This article addresses the issue of partly new inventions and the possibility of granting them patentability. The route of the analysis starts with the identification of the sectors in which this issue frequently arises. It consequently continues with finding and locating all those common characteristics of the circumstances under which the ‘phenomenon’-in-question arises. The interesting conclusion of this analysis is that the phenomenon of partially new inventions being granted patentability occurs mainly within the pharmaceutical (and chemicals) sector. This realization leads to even more substantial concerns, especially from a competition law perspective. That is because pharmaceutical (and chemicals) companies apply for – and get granted- patentability of partly new inventions to a wide extent. One of the questions at this point is whether this is causing a restriction to competition by threatening the delicate balances of the specific market. This question is answered through references not only to the law itself, including leading case-law from both the EU and the UK, but also to policy concerns and market-related considerations. Finally, the aforementioned findings are used in order to address the question of whether patentability should be granted to partly new inventions, whilst following a further analysis and assessment of relevant competition -and other- policy issues. Keywords: patents, European Union, EPC 1973, EPC 2000, pharmaceuticals, competition law.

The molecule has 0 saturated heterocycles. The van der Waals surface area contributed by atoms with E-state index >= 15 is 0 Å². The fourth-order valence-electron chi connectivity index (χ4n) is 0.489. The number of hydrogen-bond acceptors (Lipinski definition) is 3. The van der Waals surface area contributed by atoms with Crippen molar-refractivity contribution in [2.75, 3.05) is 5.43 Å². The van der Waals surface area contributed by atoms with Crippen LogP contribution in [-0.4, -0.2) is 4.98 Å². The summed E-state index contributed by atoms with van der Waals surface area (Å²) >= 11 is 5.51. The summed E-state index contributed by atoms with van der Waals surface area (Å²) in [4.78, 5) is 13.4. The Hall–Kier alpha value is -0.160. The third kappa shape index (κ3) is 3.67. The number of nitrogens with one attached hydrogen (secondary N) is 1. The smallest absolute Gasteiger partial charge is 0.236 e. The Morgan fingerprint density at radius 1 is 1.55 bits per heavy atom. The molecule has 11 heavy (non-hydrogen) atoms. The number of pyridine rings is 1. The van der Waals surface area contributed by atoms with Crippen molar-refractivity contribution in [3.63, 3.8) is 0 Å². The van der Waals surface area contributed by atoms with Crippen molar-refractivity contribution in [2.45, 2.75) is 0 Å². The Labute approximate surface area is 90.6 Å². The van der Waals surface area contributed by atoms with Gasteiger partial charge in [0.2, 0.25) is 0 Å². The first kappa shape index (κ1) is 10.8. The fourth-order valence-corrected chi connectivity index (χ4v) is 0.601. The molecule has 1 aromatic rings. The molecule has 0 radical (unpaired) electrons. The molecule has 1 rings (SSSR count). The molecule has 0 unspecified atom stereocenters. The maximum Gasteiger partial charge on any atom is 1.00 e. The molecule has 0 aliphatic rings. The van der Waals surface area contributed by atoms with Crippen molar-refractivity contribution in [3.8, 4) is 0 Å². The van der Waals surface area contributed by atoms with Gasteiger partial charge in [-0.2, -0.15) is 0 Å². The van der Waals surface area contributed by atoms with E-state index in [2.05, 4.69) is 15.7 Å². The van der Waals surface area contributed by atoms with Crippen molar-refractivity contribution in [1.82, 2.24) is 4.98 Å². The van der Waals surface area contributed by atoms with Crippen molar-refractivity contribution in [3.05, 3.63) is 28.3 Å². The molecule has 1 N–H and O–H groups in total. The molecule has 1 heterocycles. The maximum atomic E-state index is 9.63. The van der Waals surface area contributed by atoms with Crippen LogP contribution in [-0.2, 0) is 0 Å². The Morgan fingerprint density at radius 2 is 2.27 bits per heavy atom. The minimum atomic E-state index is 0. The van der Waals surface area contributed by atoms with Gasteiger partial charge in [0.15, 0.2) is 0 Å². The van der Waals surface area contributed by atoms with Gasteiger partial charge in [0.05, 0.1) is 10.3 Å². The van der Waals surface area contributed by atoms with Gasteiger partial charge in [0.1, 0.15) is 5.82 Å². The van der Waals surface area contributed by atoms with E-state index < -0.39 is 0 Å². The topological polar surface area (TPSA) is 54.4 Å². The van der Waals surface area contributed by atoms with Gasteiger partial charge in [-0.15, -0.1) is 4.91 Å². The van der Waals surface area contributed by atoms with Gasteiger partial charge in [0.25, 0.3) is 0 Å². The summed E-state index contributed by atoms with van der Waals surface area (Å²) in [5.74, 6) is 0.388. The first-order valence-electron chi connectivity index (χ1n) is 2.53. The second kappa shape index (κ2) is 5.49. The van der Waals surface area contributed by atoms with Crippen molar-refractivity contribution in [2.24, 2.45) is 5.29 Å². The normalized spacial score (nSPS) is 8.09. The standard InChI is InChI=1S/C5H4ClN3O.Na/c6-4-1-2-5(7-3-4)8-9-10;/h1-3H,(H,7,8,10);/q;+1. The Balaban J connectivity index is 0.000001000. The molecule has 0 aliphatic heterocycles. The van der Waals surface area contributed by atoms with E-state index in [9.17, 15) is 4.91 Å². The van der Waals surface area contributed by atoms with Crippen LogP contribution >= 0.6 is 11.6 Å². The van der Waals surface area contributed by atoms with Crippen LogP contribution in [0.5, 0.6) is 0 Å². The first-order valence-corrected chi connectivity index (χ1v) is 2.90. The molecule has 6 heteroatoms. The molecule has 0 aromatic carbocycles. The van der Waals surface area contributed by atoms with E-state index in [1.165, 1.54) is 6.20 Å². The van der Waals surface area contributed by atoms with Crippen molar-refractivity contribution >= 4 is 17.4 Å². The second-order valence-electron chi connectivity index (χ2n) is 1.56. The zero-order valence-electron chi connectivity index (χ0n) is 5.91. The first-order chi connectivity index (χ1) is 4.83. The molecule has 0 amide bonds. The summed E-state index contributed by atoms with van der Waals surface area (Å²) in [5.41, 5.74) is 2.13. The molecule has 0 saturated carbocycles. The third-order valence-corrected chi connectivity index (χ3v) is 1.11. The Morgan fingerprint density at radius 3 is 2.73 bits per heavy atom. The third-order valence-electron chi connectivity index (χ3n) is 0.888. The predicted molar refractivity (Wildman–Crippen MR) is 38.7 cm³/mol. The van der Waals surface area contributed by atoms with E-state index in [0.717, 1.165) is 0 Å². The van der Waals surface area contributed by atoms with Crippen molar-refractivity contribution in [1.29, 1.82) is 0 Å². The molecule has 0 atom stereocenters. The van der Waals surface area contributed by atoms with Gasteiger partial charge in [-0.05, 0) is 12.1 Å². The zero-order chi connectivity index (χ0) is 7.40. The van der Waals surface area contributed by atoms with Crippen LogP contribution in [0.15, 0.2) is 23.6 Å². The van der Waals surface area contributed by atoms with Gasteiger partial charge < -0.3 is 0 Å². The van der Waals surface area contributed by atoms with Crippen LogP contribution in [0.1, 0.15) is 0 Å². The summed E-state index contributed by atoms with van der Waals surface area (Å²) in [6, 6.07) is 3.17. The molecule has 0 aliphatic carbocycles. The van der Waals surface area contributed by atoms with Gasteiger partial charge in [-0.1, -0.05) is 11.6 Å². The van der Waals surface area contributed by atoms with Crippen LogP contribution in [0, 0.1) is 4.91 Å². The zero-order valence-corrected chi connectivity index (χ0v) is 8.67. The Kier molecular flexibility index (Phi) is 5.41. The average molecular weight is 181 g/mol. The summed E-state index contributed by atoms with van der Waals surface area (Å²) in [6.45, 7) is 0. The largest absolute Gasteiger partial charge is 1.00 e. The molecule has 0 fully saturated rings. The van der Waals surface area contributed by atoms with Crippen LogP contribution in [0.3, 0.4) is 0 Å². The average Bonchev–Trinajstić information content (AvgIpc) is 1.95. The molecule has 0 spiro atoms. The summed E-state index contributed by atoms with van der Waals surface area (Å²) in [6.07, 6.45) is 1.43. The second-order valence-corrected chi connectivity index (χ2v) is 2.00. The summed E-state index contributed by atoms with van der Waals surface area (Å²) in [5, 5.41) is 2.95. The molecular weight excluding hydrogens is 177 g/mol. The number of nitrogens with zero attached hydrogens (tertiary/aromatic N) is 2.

Corresponding author. Anatoli Tsakalidou: firstname.lastname@example.org
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